Date of Award


Document Type


Degree Name

Doctor of Education (EdD)


School of Teaching and Learning

First Advisor

Robyn Seglem


Despite the pervasiveness of digital technologies in society and educational settings, gaps in digital participation for elementary learners and means-end views of the benefits and effectiveness of digital innovations for teaching and learning persist. The focus on digital technologies at the elementary level must shift to critical pedagogy in order to promote effective teaching and learning and equitable student participation in an increasingly digital society. A teacher’s pedagogy continually evolves across their entire life journey and is never fully mastered; therefore, in order to better understand the development of pedagogical design with digital technologies by elementary teachers, it was vital to tell their stories. The purpose of this study was to describe the experiences and life stories of elementary teachers who consistently integrate digital technologies in their instruction. To construct the narratives of five participants, who were fulltime K-5 classroom teachers in Western and Central Illinois, narrative methodology was used. Data collection included an initial life story interview, a focus group and interview about artifacts of teaching, a classroom observation, and a follow-up interview. A critical events approach was used to analyze the data and construct each participant’s narrative. The findings were presented within the theoretical lenses of the New London Group’s (1996) pedagogy of multiliteracies framework and Britzman’s (2003) dialogic theory of teacher practice. In teaching with digital technologies, the participants remained in dialogue with the following factors: core beliefs, district curricula, institutional factors, perceived pedagogical affordances of digital technologies, professional development and collaboration, self-efficacy, student needs, and technology access. Of the four pedagogical components of the pedagogy of multiliteracies – situated practice, overt instruction, critical framing, and transformed practice – critical framing and transformed practice were the least emphasized by the participants. Ultimately, it was found that elementary teachers develop their pedagogical design with digital technologies across their careers as well as throughout their lives. These experiences are laden with personal and professional dialogue that each elementary teacher must negotiate and make ongoing meaning of as they continue to develop and enact their digital pedagogical design. To better design of transformative learning experiences for students, teachers must actively reflect on and respond to this dialogue. To support educators in leveraging technology in ways that promote equitable participation and effective, authentic learning, policymakers must pass legislation that reduces restrictions on teachers so they may enact critical digital pedagogical design. Designers of professional development and teacher educators must prepare and support practicing and future elementary teachers in adopting critical pedagogical perspectives and approaches with technologies. Finally, in spite of dialogic factors and challenges they face, the narratives suggest that teachers are ultimately responsible for designing instruction with a critical mindset, leveraging digital technologies to empower students as they engage in socioculturally authentic learning. Recommendations for future research include additional narrative inquiry focused on the life stories of elementary teachers who consistently enact critical digital pedagogy and how this impacts elementary students’ digital participation and learning, both in the classroom context and beyond.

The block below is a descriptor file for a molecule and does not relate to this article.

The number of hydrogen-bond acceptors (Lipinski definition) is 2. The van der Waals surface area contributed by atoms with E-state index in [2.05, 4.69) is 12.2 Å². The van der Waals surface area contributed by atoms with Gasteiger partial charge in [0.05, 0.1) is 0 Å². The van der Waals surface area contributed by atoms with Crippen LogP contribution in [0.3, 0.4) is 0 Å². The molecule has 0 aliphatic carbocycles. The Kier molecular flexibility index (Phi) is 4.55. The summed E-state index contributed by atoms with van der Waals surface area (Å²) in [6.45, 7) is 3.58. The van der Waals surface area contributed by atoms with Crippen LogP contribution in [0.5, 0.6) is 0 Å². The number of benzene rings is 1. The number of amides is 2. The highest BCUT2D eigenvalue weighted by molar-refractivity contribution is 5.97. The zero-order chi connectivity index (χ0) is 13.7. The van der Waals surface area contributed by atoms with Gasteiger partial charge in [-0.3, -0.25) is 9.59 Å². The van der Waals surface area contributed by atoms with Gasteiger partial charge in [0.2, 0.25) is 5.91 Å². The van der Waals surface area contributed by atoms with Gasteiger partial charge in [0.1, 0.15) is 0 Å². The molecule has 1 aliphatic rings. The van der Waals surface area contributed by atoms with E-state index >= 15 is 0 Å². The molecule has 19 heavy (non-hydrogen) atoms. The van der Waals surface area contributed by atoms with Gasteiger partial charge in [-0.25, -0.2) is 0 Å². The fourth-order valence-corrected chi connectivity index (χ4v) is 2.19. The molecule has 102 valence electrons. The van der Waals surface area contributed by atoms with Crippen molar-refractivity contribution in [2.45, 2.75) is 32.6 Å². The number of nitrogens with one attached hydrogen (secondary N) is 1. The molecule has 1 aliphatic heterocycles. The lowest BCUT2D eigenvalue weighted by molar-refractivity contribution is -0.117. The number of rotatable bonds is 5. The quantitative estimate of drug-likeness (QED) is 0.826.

Imported from ProQuest Gierhart_ilstu_0092E_11619.pdf


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